The housing secretary Robert Jenrick has announced a new £15 million programme to protect rough sleepers from COVID-19 over the winter.
The Protect Programme, which will run until March 2021, will help areas that need additional funding to support rough sleepers during the new national lockdown introduced this week and through the winter months.
Areas with high numbers of rough sleepers will receive targeted support to provide accommodation to people currently sleeping rough, with those who are ‘clinically vulnerable’ set to be prioritised, the government has said.
The 10 areas set to receive the most funding under the scheme are London; Bristol; Brighton and Hove; Cornwall; Bournemouth, Christchurch and Poole; Manchester; Salford; Oxford; Leicester; and Birmingham.
The scheme builds on the success of the national Everyone In campaign, which has so far seen over 29,000 people brought into emergency accommodation or settled accommodation during the COVID-19 pandemic.
The housing secretary Robert Jenrick said: “At the start of the pandemic we launched Everyone In, which protected thousands of vulnerable people. That work hasn’t stopped and we’ve backed it with £700 million.
“As the new national measures come into force, I am launching the Protect Programme to ensure councils are offering everyone sleeping rough on our streets today somewhere safe to go – protecting people from the virus and moving forward with our goal of eliminating rough sleeping.”
The government has already committed over £700 million of government funding this year in a bid to end rough sleeping.
This includes over £150 million to bring forward over 3,300 long-term homes for rough sleepers and vulnerable people, and the £91.5 million allocated to councils in September to fund their individual plans for rough sleepers.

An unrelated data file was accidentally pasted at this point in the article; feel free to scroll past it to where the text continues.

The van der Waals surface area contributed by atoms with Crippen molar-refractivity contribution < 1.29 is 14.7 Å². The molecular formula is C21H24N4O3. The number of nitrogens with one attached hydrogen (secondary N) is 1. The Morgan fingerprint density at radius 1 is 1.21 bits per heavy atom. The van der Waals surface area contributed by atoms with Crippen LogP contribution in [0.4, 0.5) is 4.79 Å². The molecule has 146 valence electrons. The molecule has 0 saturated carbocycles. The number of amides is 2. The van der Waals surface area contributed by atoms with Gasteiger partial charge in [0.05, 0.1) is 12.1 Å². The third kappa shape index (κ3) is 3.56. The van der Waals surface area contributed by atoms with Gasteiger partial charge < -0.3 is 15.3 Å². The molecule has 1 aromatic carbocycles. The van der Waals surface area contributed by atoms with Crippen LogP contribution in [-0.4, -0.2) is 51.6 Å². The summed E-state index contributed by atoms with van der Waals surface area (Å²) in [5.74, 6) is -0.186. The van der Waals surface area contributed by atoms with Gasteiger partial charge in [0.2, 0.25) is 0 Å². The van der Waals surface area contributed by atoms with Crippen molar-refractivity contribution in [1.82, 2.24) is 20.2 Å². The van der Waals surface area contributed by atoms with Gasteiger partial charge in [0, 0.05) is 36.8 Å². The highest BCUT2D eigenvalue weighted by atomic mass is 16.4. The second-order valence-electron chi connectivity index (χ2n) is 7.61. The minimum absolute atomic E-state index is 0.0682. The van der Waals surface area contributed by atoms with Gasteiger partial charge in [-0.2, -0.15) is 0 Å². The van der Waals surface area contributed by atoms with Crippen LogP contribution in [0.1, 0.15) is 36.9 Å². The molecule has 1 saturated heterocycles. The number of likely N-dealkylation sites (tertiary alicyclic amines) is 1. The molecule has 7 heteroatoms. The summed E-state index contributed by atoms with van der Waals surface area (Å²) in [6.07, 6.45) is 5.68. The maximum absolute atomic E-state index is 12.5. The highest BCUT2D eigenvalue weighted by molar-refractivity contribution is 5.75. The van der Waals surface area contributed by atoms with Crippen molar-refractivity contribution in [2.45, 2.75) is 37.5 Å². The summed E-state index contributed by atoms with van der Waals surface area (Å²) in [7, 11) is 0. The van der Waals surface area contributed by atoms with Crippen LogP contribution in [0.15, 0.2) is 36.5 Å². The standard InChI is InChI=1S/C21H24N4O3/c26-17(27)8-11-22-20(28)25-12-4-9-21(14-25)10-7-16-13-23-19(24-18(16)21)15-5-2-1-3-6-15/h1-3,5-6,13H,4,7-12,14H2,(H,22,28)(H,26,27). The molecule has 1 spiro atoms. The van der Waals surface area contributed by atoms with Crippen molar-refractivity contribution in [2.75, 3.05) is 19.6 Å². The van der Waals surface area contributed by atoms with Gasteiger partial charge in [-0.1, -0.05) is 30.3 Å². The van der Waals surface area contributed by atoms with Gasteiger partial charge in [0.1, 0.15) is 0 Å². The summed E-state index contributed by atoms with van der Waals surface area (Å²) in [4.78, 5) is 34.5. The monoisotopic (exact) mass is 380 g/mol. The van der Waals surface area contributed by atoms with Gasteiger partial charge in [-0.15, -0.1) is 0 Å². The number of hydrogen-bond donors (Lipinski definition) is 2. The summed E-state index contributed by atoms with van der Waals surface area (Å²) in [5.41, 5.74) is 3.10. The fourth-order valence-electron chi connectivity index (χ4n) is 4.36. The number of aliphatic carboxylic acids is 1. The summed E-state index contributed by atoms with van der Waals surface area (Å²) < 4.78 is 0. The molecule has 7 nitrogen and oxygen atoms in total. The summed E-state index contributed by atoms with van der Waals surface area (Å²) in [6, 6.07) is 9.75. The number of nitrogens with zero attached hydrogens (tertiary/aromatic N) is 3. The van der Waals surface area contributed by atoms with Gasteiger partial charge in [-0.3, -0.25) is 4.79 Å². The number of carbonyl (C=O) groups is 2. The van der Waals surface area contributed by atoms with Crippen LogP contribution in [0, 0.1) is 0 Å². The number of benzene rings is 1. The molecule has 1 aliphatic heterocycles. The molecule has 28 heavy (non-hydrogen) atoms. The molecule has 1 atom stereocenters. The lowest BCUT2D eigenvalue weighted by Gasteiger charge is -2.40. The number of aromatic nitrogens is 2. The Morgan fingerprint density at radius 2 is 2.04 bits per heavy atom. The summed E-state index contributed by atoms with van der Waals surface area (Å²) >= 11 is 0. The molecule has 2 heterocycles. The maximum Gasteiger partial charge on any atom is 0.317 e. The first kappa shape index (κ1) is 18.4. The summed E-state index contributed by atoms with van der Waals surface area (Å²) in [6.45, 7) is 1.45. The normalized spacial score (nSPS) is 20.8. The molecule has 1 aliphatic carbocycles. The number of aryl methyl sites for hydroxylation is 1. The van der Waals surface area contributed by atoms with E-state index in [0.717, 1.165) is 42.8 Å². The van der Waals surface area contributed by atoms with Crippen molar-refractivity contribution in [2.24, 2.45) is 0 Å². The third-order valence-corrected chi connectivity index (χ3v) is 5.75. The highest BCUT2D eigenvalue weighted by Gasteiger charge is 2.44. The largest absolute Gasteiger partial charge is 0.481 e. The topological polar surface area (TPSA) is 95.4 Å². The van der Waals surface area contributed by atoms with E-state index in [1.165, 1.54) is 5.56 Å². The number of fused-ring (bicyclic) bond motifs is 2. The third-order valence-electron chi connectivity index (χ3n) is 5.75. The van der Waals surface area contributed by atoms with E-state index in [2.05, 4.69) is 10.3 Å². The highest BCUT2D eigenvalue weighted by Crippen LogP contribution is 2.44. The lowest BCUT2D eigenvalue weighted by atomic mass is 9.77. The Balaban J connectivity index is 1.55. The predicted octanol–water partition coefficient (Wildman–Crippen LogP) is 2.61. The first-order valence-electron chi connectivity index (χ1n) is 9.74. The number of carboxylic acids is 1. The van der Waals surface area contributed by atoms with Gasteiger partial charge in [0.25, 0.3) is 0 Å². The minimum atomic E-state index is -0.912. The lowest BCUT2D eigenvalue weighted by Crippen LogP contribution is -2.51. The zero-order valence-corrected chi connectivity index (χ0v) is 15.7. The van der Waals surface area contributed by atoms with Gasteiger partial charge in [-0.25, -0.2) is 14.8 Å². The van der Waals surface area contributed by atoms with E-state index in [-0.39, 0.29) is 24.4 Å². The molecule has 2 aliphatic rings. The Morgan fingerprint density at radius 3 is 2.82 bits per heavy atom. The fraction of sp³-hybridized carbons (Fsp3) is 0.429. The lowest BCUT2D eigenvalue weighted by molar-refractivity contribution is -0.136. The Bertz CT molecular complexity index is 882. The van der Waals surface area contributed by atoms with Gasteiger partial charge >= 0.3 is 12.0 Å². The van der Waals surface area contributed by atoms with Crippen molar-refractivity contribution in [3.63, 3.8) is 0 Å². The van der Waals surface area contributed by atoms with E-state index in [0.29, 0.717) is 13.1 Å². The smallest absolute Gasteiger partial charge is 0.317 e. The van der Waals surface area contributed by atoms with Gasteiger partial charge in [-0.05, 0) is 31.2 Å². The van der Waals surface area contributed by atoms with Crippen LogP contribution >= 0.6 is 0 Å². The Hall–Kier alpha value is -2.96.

Last month the government also announced its £10 million Cold Weather Payment to help councils provide more self-contained accommodation for rough sleepers this winter.
The launch of the Protect Programme has been welcomed by local authorities, charities, and housing associations who have recently called for a second Everyone In scheme.
However, they stressed that further government measures will be needed to tackle the root cause of homelessness, such as long-term funding for council services and greater investment in new social homes.
Responding to the announcement, Jon Sparkes, chief executive of Crisis, said: “With England now in lockdown and the cold weather creeping in, it’s positive to see the Westminster government providing additional funding through the Protect Programme to support people rough sleeping this winter, and to keep renters in their homes.
“But let’s be clear, this funding for 10 areas of the country isn’t nearly as extensive as what we saw in March, yet the threat from the virus remains the same. We also know the money will run out quickly and that council resources will be under pressure to ensure that they can prevent homelessness and support everyone who needs it into safe accommodation.
“We must not leave people exposed to the virus and the streets. With thousands of people having already been supported into more permanent accommodation, we must build on this progress and ensure that everyone helped through this scheme will have a permanent place to call home when this emergency is over.”
Cllr James Jamieson, chairman of the Local Government Association (LGA), commented: “As we enter this second national lockdown, councils will continue to do everything they can to accommodate new rough sleepers during the winter as well as support those already off the streets into safe, long-term accommodation with the appropriate support.
“Councils are stepping up to this huge ongoing challenge and this funding is good news. It will boost local efforts to try and find safe, self-contained accommodation available to all those who need it over the winter.”
The LGA has also called on the government to remove the ‘no recourse to public funds’ condition which prevents migrants from accessing welfare benefits, saying this would ease the pressure on homelessness services.